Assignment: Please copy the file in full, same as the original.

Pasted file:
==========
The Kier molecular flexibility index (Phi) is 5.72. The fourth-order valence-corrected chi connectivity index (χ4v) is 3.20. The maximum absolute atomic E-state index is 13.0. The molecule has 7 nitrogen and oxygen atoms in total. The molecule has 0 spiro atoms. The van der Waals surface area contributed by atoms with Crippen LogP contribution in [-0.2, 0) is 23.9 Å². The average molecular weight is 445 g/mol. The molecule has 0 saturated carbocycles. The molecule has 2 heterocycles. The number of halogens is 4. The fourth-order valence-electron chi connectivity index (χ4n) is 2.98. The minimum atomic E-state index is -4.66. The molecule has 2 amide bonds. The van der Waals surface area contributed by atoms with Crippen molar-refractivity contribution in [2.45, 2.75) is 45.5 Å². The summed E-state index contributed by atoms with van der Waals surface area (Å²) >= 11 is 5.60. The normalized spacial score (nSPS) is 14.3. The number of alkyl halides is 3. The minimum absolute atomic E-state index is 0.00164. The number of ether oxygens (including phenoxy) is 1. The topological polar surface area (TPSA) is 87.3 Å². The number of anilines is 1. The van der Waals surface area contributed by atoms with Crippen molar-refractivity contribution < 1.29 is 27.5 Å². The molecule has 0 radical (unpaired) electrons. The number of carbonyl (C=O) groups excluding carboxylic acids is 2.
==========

The Kier molecular flexibility index (Phi) is 5.72. The fourth-order valence-corrected chi connectivity index (χ4v) is 3.20. The maximum absolute atomic E-state index is 13.0. The molecule has 7 nitrogen and oxygen atoms in total. The molecule has 0 spiro atoms. The van der Waals surface area contributed by atoms with Crippen LogP contribution in [-0.2, 0) is 23.9 Å². The average molecular weight is 445 g/mol. The molecule has 0 saturated carbocycles. The molecule has 2 heterocycles. The number of halogens is 4. The fourth-order valence-electron chi connectivity index (χ4n) is 2.98. The minimum atomic E-state index is -4.66. The molecule has 2 amide bonds. The van der Waals surface area contributed by atoms with Crippen molar-refractivity contribution in [2.45, 2.75) is 45.5 Å². The summed E-state index contributed by atoms with van der Waals surface area (Å²) >= 11 is 5.60. The normalized spacial score (nSPS) is 14.3. The number of alkyl halides is 3. The minimum absolute atomic E-state index is 0.00164. The number of ether oxygens (including phenoxy) is 1. The topological polar surface area (TPSA) is 87.3 Å². The number of anilines is 1. The van der Waals surface area contributed by atoms with Crippen molar-refractivity contribution < 1.29 is 27.5 Å². The molecule has 0 radical (unpaired) electrons. The number of carbonyl (C=O) groups excluding carboxylic acids is 2.